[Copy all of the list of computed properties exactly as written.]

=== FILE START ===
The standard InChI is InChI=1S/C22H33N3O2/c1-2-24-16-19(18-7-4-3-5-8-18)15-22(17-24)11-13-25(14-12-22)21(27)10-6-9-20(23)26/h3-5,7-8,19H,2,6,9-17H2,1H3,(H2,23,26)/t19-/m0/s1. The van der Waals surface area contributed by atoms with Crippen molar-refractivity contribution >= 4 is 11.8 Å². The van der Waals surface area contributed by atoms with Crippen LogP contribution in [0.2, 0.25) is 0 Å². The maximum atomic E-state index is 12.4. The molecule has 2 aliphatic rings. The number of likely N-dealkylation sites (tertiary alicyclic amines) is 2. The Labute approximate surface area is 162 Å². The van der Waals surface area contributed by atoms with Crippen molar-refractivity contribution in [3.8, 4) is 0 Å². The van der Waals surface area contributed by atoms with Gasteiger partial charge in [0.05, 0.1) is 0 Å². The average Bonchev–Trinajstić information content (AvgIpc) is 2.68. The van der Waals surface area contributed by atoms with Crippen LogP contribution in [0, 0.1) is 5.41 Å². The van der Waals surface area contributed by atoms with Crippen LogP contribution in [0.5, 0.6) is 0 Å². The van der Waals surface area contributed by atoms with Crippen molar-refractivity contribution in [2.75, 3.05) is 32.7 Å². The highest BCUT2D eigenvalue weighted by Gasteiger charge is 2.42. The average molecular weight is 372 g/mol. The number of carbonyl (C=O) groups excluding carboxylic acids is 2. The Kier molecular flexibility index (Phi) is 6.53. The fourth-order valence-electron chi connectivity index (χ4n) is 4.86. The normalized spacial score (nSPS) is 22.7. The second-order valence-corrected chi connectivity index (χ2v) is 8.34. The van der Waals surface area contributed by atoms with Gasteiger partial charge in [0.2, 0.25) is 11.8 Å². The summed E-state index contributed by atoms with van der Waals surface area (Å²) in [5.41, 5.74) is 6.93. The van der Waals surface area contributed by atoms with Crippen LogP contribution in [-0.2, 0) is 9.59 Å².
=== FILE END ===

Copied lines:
The standard InChI is InChI=1S/C22H33N3O2/c1-2-24-16-19(18-7-4-3-5-8-18)15-22(17-24)11-13-25(14-12-22)21(27)10-6-9-20(23)26/h3-5,7-8,19H,2,6,9-17H2,1H3,(H2,23,26)/t19-/m0/s1. The van der Waals surface area contributed by atoms with Crippen molar-refractivity contribution >= 4 is 11.8 Å². The van der Waals surface area contributed by atoms with Crippen LogP contribution in [0.2, 0.25) is 0 Å². The maximum atomic E-state index is 12.4. The molecule has 2 aliphatic rings. The number of likely N-dealkylation sites (tertiary alicyclic amines) is 2. The Labute approximate surface area is 162 Å². The van der Waals surface area contributed by atoms with Crippen molar-refractivity contribution in [3.8, 4) is 0 Å². The van der Waals surface area contributed by atoms with Gasteiger partial charge in [0.05, 0.1) is 0 Å². The average Bonchev–Trinajstić information content (AvgIpc) is 2.68. The van der Waals surface area contributed by atoms with Crippen LogP contribution in [0, 0.1) is 5.41 Å². The van der Waals surface area contributed by atoms with Crippen LogP contribution in [0.5, 0.6) is 0 Å². The van der Waals surface area contributed by atoms with Crippen molar-refractivity contribution in [2.75, 3.05) is 32.7 Å². The highest BCUT2D eigenvalue weighted by Gasteiger charge is 2.42. The average molecular weight is 372 g/mol. The number of carbonyl (C=O) groups excluding carboxylic acids is 2. The Kier molecular flexibility index (Phi) is 6.53. The fourth-order valence-electron chi connectivity index (χ4n) is 4.86. The normalized spacial score (nSPS) is 22.7. The second-order valence-corrected chi connectivity index (χ2v) is 8.34. The van der Waals surface area contributed by atoms with Gasteiger partial charge in [0.2, 0.25) is 11.8 Å². The summed E-state index contributed by atoms with van der Waals surface area (Å²) in [5.41, 5.74) is 6.93. The van der Waals surface area contributed by atoms with Crippen LogP contribution in [-0.2, 0) is 9.59 Å².